Maddon Arguing

The Chicago Cubs did manage to mash four home runs in yesterday’s contest against the Cincinnati Reds, but even that couldn’t get them out of the hole they dug for themselves at the beginning of the game.

By the end of the second inning, the Cubs had already given up 4 earned runs – on 4 walks and 4 hits (including a HR) – committed an error, allowed a passed ball and two steals, and lost their manager, who was arguing balls and strikes. Woof.

However, it is possible that the latter nightmare was more or less pre-meditated, at that point.

Check it out:





To be fair, Joe Maddon was exceptionally right to be mad, as that “strike” was awfully low and even a fair bit inside. In fact, on replay, the catcher’s glove hits the ground quite clearly and he seems genuinely shocked by the call himself. Joe Maddon addressed the game, the call, his ejection and what he wanted from the umpire in a postgame interview after the game:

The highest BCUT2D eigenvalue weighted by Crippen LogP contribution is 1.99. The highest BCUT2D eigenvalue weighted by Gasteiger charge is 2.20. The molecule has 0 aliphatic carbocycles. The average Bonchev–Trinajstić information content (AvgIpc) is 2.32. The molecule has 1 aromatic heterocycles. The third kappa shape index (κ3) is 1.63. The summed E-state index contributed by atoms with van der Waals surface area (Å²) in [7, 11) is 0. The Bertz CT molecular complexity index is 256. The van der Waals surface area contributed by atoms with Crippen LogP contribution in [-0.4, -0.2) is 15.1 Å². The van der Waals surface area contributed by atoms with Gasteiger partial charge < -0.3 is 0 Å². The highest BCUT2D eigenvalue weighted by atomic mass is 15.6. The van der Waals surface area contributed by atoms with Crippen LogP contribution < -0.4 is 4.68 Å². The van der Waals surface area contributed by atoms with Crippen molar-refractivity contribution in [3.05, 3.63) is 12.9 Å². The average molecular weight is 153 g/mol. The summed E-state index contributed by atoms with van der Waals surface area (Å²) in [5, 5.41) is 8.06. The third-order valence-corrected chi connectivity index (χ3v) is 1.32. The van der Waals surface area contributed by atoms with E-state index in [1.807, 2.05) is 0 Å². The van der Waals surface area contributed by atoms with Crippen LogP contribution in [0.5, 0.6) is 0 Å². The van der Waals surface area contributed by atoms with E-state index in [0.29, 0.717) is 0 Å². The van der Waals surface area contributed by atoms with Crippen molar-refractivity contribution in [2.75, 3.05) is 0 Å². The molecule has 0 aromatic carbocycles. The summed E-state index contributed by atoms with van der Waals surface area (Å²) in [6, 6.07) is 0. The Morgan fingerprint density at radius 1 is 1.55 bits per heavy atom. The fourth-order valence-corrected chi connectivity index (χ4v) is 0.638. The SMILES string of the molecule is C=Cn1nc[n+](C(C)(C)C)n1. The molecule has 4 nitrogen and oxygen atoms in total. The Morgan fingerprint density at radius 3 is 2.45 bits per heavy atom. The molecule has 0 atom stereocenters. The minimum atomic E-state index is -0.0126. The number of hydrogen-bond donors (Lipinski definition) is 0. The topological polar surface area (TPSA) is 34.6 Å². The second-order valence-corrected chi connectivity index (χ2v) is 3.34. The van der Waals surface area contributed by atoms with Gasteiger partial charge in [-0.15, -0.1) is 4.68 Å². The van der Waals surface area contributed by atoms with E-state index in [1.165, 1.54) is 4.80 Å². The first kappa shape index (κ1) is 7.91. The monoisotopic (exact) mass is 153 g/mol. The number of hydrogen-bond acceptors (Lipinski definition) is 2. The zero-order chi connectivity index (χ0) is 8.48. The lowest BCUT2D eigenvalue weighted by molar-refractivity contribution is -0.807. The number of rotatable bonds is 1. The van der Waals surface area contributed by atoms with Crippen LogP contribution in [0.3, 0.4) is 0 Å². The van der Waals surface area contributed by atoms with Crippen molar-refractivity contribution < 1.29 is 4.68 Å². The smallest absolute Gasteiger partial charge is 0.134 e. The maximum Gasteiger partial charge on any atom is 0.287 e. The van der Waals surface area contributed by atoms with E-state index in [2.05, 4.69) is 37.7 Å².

“I haven’t had a day off in a while.” – Joe Maddon



Although you never want to play without your manager, there can be benefits to a well-timed and well-placed ejection (I’m immediately reminded of Lou Piniella’s ejection in 2007, which effectively marked the beginning of the Cubs march to the playoffs). Like we saw yesterday, that sort of ejection and interruption to the game can reset the tone, spark the fans and create some intangible/unquantifiable side-benefits, especially at home. In fact, it doesn’t even really matter what you say in those situations. What might have looked like intense, passionate arguing to the fans, was simply Joe Maddon asking where the ball was and for the umpire to admit he was wrong. It’s all about the appearances.

It may not have been enough to carry the team all the way back, but the Cubs did outscore the Reds 5-4 from there on out. Oh well. Today’s a new day, and Joe Maddon still has our backs.


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